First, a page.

Radboud Imaging Research
Welcome to the research website of the Department of Radiology and Nuclear Medicine at Radboud university medical center, Nijmegen.
Our research has a strong focus on early detection and early treatment of common diseases. It covers fundamental research on a molecular level, development of new medical devices and software tools, and translates these results to clinical applications that can be used in daily routine. Our mission is to bridge the gap between research and practice and to help shape the future of healthcare. We use technology to make healthcare more affordable by increasing automation of diagnostic and therapeutic procedures, thus freeing manpower for those areas in patient care in which the "human touch" is most needed.
The four fundamental science groups cover ultrasound (MUSIC), biomedical MR (BioMR), diagnostic image analysis (DIAG) and tracer research (TRACER). Clinical research is mainly focused on prostate, breast, chest and vascular disease.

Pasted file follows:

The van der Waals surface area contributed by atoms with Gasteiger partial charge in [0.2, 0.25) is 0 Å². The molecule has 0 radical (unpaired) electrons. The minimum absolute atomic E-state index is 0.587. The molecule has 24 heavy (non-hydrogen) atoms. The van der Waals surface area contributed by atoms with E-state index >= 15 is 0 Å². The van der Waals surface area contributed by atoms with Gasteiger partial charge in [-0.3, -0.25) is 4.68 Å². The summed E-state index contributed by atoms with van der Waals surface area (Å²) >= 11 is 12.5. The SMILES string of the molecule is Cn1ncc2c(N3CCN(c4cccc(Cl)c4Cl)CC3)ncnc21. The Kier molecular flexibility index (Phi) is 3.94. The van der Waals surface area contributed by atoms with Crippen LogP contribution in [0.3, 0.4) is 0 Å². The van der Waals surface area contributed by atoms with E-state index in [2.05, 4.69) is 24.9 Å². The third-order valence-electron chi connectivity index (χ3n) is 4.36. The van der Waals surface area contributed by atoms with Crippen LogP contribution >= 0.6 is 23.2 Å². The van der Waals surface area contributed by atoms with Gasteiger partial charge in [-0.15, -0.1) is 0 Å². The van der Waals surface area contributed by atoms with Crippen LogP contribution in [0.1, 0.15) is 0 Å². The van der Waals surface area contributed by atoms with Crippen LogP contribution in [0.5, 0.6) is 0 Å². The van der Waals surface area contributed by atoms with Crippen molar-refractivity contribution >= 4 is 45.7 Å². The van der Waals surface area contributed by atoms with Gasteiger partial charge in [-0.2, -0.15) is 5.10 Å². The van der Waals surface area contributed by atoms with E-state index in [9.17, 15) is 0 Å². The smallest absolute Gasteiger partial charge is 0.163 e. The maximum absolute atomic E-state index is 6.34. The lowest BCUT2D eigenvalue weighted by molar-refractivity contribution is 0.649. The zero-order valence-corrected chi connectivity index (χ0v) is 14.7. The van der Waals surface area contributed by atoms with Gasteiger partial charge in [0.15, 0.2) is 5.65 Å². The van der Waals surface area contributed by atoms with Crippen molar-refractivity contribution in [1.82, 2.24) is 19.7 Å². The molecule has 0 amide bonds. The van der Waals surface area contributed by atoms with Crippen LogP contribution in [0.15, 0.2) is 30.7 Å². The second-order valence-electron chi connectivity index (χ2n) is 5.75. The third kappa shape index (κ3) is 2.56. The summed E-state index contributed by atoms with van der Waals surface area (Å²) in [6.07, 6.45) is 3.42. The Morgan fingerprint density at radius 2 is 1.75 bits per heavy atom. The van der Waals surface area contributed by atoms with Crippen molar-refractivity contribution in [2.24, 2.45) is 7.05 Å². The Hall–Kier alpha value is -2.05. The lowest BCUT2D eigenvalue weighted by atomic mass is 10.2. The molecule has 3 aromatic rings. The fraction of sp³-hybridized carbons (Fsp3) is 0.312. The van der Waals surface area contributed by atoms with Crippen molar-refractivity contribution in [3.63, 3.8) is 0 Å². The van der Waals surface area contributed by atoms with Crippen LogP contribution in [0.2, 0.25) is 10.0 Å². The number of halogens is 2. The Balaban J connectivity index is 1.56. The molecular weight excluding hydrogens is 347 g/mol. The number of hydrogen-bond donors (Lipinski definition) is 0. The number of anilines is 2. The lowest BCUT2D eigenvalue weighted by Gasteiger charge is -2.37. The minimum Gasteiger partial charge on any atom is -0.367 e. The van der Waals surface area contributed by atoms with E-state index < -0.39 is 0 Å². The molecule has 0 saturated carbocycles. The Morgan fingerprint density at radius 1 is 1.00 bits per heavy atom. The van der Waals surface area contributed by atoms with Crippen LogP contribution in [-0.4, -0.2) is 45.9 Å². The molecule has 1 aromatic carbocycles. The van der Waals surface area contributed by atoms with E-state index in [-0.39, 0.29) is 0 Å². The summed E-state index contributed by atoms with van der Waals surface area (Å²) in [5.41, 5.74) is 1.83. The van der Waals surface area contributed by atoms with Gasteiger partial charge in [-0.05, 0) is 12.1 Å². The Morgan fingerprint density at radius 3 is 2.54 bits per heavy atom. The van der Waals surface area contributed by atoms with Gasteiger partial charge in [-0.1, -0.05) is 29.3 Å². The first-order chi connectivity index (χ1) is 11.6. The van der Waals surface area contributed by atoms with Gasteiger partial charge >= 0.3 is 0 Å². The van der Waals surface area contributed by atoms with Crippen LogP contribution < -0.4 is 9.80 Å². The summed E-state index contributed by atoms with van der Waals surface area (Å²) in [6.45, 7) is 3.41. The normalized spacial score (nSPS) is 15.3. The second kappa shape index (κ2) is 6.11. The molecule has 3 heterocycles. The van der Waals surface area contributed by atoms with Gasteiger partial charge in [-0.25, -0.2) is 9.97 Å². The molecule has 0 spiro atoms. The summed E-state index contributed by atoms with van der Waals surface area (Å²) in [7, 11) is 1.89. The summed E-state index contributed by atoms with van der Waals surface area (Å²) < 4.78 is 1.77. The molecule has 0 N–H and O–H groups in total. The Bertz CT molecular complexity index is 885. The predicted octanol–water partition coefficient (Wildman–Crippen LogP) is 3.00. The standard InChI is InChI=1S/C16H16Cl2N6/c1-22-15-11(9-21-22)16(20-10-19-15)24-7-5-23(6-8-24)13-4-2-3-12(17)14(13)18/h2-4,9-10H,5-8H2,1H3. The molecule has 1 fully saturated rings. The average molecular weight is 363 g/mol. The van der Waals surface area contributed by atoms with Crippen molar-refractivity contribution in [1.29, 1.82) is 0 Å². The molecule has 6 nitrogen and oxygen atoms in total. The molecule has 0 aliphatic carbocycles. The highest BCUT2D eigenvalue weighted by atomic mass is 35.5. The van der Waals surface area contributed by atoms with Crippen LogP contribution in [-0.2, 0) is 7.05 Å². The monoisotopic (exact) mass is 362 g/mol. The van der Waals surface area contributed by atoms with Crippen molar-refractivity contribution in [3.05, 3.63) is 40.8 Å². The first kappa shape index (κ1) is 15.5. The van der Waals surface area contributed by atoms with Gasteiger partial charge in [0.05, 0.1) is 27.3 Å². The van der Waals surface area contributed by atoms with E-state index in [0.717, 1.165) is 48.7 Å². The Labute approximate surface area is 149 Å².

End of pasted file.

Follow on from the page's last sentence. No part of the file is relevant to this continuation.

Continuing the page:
Antibodies that block the interaction between programmed death ligand 1 (PD-L1) and PD-1 have shown impressive antitumor activity. Patients with tumors expressing PD-L1 are most likely to respond to this treatment. However, in clinical practice it is difficult to determine whether a patient’s tumor has this expression pattern. In Cancer Research, Heskamp et al. have published a technique to visualize PD-L1 expression in living tumors, paving the way for more efficient treatment of this type of cancer. Read more...
See more in the Highlight Archive.
- November 25, 2015: Bianca Lassen has obtained her PhD thesis.
- November 19, 2015: Colin Jacobs has obtained his PhD thesis.
- October 22, 2015: Pragnya Maduskar has obtained her PhD thesis.
- October 12, 2015: During the 32nd annual scientific meeting of the ESMRMB in Edinburgh on October 1st 2015, Prof. Dr. Arend Heerschap was honored with becoming a Fellow of the Society.
- June 23, 2015: Anton Meijer has obtained his PhD with a thesis entitled Clinical Application of Brain MRI - From basic to advanced imaging in Parkinsonism.
For older news, see the News Archive.